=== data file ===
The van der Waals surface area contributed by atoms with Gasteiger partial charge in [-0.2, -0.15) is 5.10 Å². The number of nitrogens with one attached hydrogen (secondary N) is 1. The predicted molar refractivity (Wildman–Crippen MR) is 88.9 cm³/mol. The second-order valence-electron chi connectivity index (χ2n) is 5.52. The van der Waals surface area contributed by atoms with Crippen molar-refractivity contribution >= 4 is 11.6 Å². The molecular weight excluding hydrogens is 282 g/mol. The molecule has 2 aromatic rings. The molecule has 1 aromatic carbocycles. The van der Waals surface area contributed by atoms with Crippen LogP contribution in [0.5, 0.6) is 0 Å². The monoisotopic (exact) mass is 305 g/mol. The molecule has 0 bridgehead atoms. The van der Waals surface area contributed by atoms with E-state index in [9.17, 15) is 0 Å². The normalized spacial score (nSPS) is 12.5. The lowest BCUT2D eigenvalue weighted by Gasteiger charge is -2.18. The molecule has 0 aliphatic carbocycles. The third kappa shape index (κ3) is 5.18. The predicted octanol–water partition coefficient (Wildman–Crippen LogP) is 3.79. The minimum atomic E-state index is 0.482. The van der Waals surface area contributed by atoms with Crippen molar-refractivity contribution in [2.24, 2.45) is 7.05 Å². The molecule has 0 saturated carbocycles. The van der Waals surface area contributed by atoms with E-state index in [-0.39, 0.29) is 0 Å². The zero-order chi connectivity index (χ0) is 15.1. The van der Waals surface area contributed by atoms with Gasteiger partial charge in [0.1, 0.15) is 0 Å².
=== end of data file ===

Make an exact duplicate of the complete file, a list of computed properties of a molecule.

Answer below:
The van der Waals surface area contributed by atoms with Gasteiger partial charge in [-0.2, -0.15) is 5.10 Å². The number of nitrogens with one attached hydrogen (secondary N) is 1. The predicted molar refractivity (Wildman–Crippen MR) is 88.9 cm³/mol. The second-order valence-electron chi connectivity index (χ2n) is 5.52. The van der Waals surface area contributed by atoms with Crippen molar-refractivity contribution >= 4 is 11.6 Å². The molecular weight excluding hydrogens is 282 g/mol. The molecule has 2 aromatic rings. The molecule has 1 aromatic carbocycles. The van der Waals surface area contributed by atoms with Crippen LogP contribution in [0.5, 0.6) is 0 Å². The monoisotopic (exact) mass is 305 g/mol. The molecule has 0 bridgehead atoms. The van der Waals surface area contributed by atoms with E-state index in [9.17, 15) is 0 Å². The normalized spacial score (nSPS) is 12.5. The lowest BCUT2D eigenvalue weighted by Gasteiger charge is -2.18. The molecule has 0 aliphatic carbocycles. The third kappa shape index (κ3) is 5.18. The predicted octanol–water partition coefficient (Wildman–Crippen LogP) is 3.79. The minimum atomic E-state index is 0.482. The van der Waals surface area contributed by atoms with Crippen molar-refractivity contribution in [2.24, 2.45) is 7.05 Å². The molecule has 0 saturated carbocycles. The van der Waals surface area contributed by atoms with E-state index in [-0.39, 0.29) is 0 Å². The zero-order chi connectivity index (χ0) is 15.1. The van der Waals surface area contributed by atoms with Gasteiger partial charge in [0.1, 0.15) is 0 Å².